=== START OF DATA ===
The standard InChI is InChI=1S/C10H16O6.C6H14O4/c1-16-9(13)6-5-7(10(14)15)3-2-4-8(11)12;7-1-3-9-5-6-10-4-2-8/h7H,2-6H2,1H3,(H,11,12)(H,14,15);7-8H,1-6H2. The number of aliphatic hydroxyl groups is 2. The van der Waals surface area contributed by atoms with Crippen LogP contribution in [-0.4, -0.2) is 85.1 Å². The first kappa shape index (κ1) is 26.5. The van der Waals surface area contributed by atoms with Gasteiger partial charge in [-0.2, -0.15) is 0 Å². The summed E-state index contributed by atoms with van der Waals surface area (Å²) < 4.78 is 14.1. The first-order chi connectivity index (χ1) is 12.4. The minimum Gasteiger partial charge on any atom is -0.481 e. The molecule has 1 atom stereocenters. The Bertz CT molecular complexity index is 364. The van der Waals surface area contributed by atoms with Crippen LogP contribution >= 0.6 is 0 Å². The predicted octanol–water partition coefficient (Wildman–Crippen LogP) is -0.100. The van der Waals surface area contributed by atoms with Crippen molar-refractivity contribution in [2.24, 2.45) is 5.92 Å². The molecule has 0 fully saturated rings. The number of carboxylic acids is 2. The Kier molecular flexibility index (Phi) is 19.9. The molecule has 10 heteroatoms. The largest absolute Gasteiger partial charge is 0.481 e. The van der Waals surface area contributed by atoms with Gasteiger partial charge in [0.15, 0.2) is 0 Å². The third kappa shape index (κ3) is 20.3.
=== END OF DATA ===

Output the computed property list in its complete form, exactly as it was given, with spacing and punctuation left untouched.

The standard InChI is InChI=1S/C10H16O6.C6H14O4/c1-16-9(13)6-5-7(10(14)15)3-2-4-8(11)12;7-1-3-9-5-6-10-4-2-8/h7H,2-6H2,1H3,(H,11,12)(H,14,15);7-8H,1-6H2. The number of aliphatic hydroxyl groups is 2. The van der Waals surface area contributed by atoms with Crippen LogP contribution in [-0.4, -0.2) is 85.1 Å². The first kappa shape index (κ1) is 26.5. The van der Waals surface area contributed by atoms with Gasteiger partial charge in [-0.2, -0.15) is 0 Å². The summed E-state index contributed by atoms with van der Waals surface area (Å²) < 4.78 is 14.1. The first-order chi connectivity index (χ1) is 12.4. The minimum Gasteiger partial charge on any atom is -0.481 e. The molecule has 1 atom stereocenters. The Bertz CT molecular complexity index is 364. The van der Waals surface area contributed by atoms with Crippen LogP contribution >= 0.6 is 0 Å². The predicted octanol–water partition coefficient (Wildman–Crippen LogP) is -0.100. The van der Waals surface area contributed by atoms with Crippen molar-refractivity contribution in [2.24, 2.45) is 5.92 Å². The molecule has 0 fully saturated rings. The number of carboxylic acids is 2. The Kier molecular flexibility index (Phi) is 19.9. The molecule has 10 heteroatoms. The largest absolute Gasteiger partial charge is 0.481 e. The van der Waals surface area contributed by atoms with Gasteiger partial charge in [0.15, 0.2) is 0 Å². The third kappa shape index (κ3) is 20.3.